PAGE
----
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While giving a test, I encountered a question which was as follows

Lead reduces $\ce{NO_3^-}$ into $\ce{NO}$ and $\ce{NO_2}$ depending on the concentration of $\ce{HNO_3}$ in solution. Assuming that $\ce{[Pb^{2+}]} = \pu{0.1 M}$ and $p_\ce{NO} = p_\ce{NO2} = \pu{0.001 bar}$ and use the following data:

\begin{align} E^\circ_\ce{Pb^2+/Pb} &= \pu{-0.13 V}\\ E^\circ_\ce{NO3^-/NO} &= \pu{0.96 V}\\ E^\circ_\ce{NO3^-/NO2} &= \pu{0.79 V}\\ \end{align} and at $\pu{298K}$ $\frac{(2.303)RT}{F} = \pu{0.06 V}$, find the concentration of $\ce{HNO3}$ at which thermodynamic tendency for reduction of $\ce{NO3^-}$ into $\ce{NO}$ and $\ce{NO2}$ by lead is the same.

In this question what is the meaning of thermodynamic tendency? Is it represented by $E_\mathrm{cell}$ or $\Delta G$? Quoting a reliable source would help.

The answer is $\pu{10^{0.625} M}$ which comes by equating the $E_\mathrm{cell}$ of the reactions. My intuition told me to equate $\Delta G$ but it seems I am wrong.

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    $\begingroup$ How is equating Ecell different from equating ΔG? $\endgroup$ Aug 7, 2021 at 9:56
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    $\begingroup$ The number of electron that are involved in the reaction are different hence equating $\ce{E_{cell}}$ and equating $\ce{\Delta{G}}$ are two different things. $\endgroup$
    – ecneics
    Aug 7, 2021 at 10:32
  • $\begingroup$ Guys have tendency to be attracted to ( in their eyes ) the most beautiful girl regardless of the success. Similarly, TD systems have tendency to reach the state with the minimal Gibbs energy, regardless of if they reach it ( e.g. due kinetic reasons ). Diamonds have TD tendency to become graphite, staying being diamonds for billions years. $\endgroup$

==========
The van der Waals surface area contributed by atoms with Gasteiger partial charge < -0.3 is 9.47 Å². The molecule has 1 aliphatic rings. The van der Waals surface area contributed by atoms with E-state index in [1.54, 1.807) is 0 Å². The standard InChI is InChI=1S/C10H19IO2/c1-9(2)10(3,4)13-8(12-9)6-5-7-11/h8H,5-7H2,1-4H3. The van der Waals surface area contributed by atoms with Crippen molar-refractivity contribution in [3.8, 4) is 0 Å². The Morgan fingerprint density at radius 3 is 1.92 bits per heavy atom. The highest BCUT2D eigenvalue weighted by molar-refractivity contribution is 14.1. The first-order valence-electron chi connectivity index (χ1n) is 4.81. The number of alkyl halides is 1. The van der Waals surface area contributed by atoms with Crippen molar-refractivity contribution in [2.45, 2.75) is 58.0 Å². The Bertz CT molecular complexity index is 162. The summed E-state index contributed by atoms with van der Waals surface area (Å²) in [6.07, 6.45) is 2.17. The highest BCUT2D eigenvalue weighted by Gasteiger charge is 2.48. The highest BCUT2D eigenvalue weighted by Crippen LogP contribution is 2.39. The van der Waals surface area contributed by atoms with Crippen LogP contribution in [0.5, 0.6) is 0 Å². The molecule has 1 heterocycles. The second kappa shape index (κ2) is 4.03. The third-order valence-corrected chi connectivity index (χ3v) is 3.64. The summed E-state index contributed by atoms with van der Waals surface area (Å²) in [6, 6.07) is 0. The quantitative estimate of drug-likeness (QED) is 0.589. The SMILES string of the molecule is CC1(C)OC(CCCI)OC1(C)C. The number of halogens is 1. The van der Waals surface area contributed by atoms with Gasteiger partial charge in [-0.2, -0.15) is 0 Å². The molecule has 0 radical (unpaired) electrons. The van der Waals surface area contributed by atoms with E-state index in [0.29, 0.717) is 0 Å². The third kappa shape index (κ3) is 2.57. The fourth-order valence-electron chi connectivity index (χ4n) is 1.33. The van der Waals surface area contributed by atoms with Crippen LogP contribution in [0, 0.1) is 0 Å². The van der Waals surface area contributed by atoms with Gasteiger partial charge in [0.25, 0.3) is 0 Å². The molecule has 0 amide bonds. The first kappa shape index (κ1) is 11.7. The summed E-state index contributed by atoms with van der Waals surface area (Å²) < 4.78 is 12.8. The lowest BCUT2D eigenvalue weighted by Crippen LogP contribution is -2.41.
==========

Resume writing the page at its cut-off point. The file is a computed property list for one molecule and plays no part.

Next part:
– Poutnik
    Aug 7, 2021 at 15:25
  • $\begingroup$ I am unable to understand that what are you wanting to imply? $\endgroup$
    – ecneics
    Aug 7, 2021 at 19:52
  • $\begingroup$ The Hess law is applicable on $\Delta G_\mathrm{halfr}$ ( implicitly referring to SHE as the 2nd half reaction), or on its equivalent $-nF.E_\mathrm{redox}$. // As $\Delta U = q \cdot \Delta E$ (energy, charge, potential difference ) $\endgroup$
    – Poutnik
    Aug 12, 2021 at 9:53

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For solving this problem, the $\Delta G$ values cannot be compared, or equalized, because they do not correspond to the same equation. Both reactions start from the same products, $\ce{Pb + NO3^-}$. But the first reaction leads to $\ce{NO}$ and the other one to $\ce{NO2}$, and these two nitrogen oxides do not have the same $G^\circ_\mathrm{form}$ values. So the Gibbs energy values are no use for solving this problem. It is much better to compare potentials through the Nernst equation.

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  • $\begingroup$ I am not able to understand that if the $\Delta{G^o_form}$ values are different then why can't we compare the $\Delta{G}$ of both the reactions? Also then, under what circumstances the $\Delta{G}$ values of two reactions can be compared? $\endgroup$
    – ecneics
    Aug 7, 2021 at 13:04

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